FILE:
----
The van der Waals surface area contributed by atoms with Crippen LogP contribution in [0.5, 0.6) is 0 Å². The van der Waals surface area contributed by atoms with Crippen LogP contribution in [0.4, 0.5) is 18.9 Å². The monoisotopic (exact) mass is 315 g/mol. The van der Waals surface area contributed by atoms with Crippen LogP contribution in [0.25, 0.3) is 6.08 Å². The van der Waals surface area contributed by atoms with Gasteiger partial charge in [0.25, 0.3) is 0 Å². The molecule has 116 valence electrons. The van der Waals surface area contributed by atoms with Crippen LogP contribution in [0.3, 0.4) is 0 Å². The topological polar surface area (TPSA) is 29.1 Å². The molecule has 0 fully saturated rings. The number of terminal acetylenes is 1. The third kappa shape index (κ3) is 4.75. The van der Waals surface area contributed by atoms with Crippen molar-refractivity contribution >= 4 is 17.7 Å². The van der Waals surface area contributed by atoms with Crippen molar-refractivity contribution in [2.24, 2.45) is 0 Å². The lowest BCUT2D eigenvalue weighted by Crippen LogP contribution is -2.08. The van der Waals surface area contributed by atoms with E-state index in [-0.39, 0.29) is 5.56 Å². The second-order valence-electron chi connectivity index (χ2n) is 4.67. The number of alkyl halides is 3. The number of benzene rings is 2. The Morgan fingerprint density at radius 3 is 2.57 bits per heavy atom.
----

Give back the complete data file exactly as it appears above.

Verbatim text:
The van der Waals surface area contributed by atoms with Crippen LogP contribution in [0.5, 0.6) is 0 Å². The van der Waals surface area contributed by atoms with Crippen LogP contribution in [0.4, 0.5) is 18.9 Å². The monoisotopic (exact) mass is 315 g/mol. The van der Waals surface area contributed by atoms with Crippen LogP contribution in [0.25, 0.3) is 6.08 Å². The van der Waals surface area contributed by atoms with Gasteiger partial charge in [0.25, 0.3) is 0 Å². The molecule has 116 valence electrons. The van der Waals surface area contributed by atoms with Crippen LogP contribution in [0.3, 0.4) is 0 Å². The topological polar surface area (TPSA) is 29.1 Å². The molecule has 0 fully saturated rings. The number of terminal acetylenes is 1. The third kappa shape index (κ3) is 4.75. The van der Waals surface area contributed by atoms with Crippen molar-refractivity contribution >= 4 is 17.7 Å². The van der Waals surface area contributed by atoms with Crippen molar-refractivity contribution in [2.24, 2.45) is 0 Å². The lowest BCUT2D eigenvalue weighted by Crippen LogP contribution is -2.08. The van der Waals surface area contributed by atoms with E-state index in [-0.39, 0.29) is 5.56 Å². The second-order valence-electron chi connectivity index (χ2n) is 4.67. The number of alkyl halides is 3. The number of benzene rings is 2. The Morgan fingerprint density at radius 3 is 2.57 bits per heavy atom.